Butter and Egg Day: Murder of Nels Louvring 1933

Murder Victim

Nels Petersen Louvring
51-year-old Service Station Operator
Automobile Junk Yard Owner
1882-1933

Murder Scene and Date

Louvring Home
315 Water Street
Fayette, Iowa
Fayette County
July 29, 1933
Cause of Death: Gunshot

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By Nancy Bowers
Written February 2012

location of Fayette, Iowa

location of Fayette, Iowa

For decades, Saturday was a special day in the life of small Iowa towns. It was “butter and egg day,” when people from the country brought in produce to sell and then purchased supplies. Vehicles were parked along main streets, and sidewalks were crowded with pedestrians long after dark.

In 1933, Saturdays in Fayette, Iowa, were the biggest day of the week, to the delight of local merchants like 51-year-old Danish immigrant Nels Louvring. He owned a service station at the corner of Water and Main streets in combination with an auto junk yard and used parts business.

On the last weekend in July of 1933, Nels and his wife Amy were entertaining out-of-town company. Amy’s daughter from her first marriage, Irene Brimmer Guyer, and her husband Harvey and son Charles were visiting.

from the Waterloo Daily Courier

The Guyer family and Amy Louvring spent most of Saturday night at Nels’s filling station, visiting and watching the crowds on Main Street. They left about 10:30 for the Louvring residence at 315 Water Street in the Westfield district on the west side of Fayette.

About 11:00 p.m., downtown activity had subsided and Nels Louvring put his cash receipts in a cigar box he always used. He closed up the filling station and started for home, only a quarter-of-a mile due west on Water Street.

Several other business owners closing up about that time saw Louvring driving west; he was alone.

Not long afterwards, Amy Louvring heard Nels’s car stop in the driveway and heard the back door slam. Then there was no other sound.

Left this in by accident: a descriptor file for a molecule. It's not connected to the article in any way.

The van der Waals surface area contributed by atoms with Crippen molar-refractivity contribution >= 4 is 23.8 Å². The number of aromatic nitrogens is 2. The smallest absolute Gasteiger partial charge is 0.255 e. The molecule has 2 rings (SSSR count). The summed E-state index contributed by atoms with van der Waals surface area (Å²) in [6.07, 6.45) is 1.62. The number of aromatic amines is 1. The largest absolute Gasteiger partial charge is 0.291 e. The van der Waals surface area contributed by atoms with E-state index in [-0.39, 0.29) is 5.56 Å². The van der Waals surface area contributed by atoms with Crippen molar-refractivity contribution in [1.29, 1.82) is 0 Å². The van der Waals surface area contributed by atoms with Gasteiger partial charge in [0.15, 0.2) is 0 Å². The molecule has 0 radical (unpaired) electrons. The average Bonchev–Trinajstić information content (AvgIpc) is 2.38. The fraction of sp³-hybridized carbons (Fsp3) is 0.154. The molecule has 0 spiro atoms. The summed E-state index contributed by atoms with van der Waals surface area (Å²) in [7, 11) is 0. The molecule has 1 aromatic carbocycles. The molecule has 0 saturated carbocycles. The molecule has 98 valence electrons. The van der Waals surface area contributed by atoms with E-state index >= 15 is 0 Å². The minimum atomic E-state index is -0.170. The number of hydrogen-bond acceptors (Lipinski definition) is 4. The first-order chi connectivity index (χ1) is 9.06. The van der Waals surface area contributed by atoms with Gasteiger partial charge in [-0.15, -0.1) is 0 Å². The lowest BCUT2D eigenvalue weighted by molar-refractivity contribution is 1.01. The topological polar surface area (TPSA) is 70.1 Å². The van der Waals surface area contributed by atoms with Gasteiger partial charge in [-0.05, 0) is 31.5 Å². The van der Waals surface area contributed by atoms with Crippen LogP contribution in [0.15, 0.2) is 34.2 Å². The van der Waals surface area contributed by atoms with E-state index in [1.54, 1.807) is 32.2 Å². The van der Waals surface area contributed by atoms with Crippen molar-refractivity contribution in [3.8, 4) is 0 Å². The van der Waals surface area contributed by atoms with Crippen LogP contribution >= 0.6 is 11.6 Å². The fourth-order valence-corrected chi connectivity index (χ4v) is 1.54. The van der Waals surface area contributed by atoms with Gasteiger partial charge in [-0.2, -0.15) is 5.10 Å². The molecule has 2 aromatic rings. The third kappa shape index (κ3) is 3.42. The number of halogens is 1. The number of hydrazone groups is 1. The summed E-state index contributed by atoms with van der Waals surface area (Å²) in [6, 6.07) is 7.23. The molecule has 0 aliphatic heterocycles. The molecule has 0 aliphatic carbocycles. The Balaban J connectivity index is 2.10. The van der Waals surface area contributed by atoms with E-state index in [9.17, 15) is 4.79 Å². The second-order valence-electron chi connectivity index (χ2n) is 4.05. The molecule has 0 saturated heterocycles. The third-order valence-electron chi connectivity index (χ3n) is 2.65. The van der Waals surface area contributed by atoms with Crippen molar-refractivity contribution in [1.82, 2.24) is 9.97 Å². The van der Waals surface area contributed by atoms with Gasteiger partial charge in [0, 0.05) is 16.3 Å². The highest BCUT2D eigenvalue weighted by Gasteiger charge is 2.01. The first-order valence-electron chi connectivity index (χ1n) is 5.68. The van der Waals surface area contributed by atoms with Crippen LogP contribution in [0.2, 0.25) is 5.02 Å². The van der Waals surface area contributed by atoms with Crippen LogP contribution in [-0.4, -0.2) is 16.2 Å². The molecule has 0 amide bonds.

When Amy went to investigate, she found Nels collapsed over the threshold of the kitchen door. He still clutched his cigar box, but paper money and coins — $365 in total — were scattered over the floor.

Louvring’s car, as usual, was parked in the garage.

☛ Authorities Investigate ☚

Amy Louvring and the Guyers quickly called Fayette County Sheriff Henry J. Nehring.

Nehring summoned to the scene local physician Dr. F.L. Baker and Fayette County Coroner Dr. W.E. Walsh.

from the Monitcello Express

Dr. Walsh ruled that Nels Louvring died of a gunshot wound to the chest. A single bullet entered the body on the left side a little above the waist and exited on the right side near the shoulder.

Levi Van Sickle, who lived across the street, told Sheriff Nehring he heard one gunshot about 11:00.

Nehring quickly gathered a posse of 50 men to form what he termed a “drag net” to pull in possible suspects.

No one, including Amy Louvring and the Guyers, heard any car but Nels’s, so it was assumed the shooter fled on foot.

Sheriff Nehring was certain that the trail of the shooter could be picked up by bloodhounds. After several thwarted attempts to obtain them from nearby jurisdictions, Nehring called the Iowa Bureau of Criminal Investigation, which dispatched bloodhounds and state agents — including former Fayette County Sheriff A.A. Robertson — to Fayette.

Agent Robertson arrived at 6:00 a.m. on Sunday and worked the crime scene all day.

The dogs picked up a scent behind the Louvring home and followed it for a mile-and-a-half along the nearby Volga River before the trail went cold. The posse was called in on Monday when no suspects were found.

Although the killer of Nels Louvring was not located, the Sheriff found an illegal still at the home of local resident Bill Alley, who was arrested.

☛ Who Killed Nels Louvring? ☚

Fayette citizens gossiped incessantly about the murder. The Sumner Gazette wrote:

Ever since the news of the murder gained wide circulation there has been a maze of stories, theories and conjectures all flying thick and fast.”

Some speculations were based on widespread knowledge that Louvring had a deep distrust of banks and often carried large amounts of money. That would make the motive robbery, although a botched one, as none of his money was missing.

Although initial theories were that Louvring was accosted between his business and his home and shot during an unsuccessful robbery, he was too badly wounded to drive a car a-quarter-of-a mile, park it in the garage, and walk into the house before dying.

Sheriff Nehring believed Louvring was ambushed as he got out of his vehicle, a view borne out when a shell was found on the garage floor. And then a .38 caliber bullet from an automatic weapon was discovered in the wooden door, where it lodged after passing through Louvring’s body.